In second rearing season, temperature remains favourable for effective host location by X. pedator through vibrational sounding, and further the period of diapause instinct A. mylitta spinning larvae to pupae normally last for >15 d and thereafter pupae undergo diapause which further last for 210-225 d (Singh, 2001). Therefore, in second rearing season, developmental period for both, the host and parasitoid is not a constraint and that is why, X. pedator has built up a behavioural preference to locate second crop diapause instinct spinning larvae of A. mylitta to carry on their breeding cycle successfully, hence their rate of parasitization is always higher in second rearing season. However, we know nothing about the life cycle of X. pedator during summer or its alternate hosts, which support their lives for 65 d after first generation and 260 d after second generation of A. mylitta.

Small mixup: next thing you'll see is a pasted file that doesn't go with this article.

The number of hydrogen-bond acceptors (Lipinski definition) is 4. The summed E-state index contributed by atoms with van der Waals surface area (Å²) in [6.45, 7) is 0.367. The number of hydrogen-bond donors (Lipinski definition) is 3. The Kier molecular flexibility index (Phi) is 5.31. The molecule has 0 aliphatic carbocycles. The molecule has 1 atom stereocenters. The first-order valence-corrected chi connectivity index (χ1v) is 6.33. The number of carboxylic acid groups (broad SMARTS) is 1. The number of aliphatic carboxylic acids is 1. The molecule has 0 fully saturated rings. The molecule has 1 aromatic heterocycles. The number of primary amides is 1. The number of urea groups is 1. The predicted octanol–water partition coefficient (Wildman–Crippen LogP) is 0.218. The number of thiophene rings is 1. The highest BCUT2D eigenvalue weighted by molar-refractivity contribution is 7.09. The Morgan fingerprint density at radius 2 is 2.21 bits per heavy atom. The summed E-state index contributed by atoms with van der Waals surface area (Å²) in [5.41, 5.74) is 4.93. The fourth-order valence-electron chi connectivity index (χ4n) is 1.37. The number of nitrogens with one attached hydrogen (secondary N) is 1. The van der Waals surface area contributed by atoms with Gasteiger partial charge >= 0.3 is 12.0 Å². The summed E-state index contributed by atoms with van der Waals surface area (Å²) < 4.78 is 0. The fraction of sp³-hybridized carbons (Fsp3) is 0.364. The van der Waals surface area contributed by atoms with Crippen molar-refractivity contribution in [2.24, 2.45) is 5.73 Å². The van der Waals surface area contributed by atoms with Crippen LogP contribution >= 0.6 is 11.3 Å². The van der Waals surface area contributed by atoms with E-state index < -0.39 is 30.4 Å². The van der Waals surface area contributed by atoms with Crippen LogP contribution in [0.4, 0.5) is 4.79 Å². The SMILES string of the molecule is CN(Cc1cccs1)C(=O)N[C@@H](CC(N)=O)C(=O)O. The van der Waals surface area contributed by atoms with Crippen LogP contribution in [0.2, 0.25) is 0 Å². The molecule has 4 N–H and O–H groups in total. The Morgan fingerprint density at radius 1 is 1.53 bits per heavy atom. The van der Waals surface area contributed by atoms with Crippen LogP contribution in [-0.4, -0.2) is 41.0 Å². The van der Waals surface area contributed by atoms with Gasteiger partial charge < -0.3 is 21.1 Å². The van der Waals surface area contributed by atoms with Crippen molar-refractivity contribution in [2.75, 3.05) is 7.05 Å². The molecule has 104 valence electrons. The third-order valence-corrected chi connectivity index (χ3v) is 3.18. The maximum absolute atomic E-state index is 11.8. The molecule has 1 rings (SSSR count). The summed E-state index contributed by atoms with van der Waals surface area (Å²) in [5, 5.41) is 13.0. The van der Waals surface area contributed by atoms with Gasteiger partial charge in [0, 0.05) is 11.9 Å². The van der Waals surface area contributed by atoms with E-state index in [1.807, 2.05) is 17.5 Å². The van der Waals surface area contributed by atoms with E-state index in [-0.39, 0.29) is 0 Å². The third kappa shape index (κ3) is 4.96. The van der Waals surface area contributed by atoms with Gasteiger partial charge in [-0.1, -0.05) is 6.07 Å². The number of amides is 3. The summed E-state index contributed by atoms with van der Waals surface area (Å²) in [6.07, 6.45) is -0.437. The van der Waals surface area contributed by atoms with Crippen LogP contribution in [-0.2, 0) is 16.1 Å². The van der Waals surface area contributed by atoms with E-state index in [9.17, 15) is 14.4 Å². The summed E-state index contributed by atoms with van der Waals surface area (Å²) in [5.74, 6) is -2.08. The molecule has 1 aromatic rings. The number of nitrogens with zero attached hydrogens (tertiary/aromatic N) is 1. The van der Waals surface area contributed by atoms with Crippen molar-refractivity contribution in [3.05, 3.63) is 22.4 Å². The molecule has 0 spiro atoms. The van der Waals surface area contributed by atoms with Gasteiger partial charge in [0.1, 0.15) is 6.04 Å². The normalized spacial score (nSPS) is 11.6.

>  Sex specific parasitic behaviour of X. pedator on A. mylitta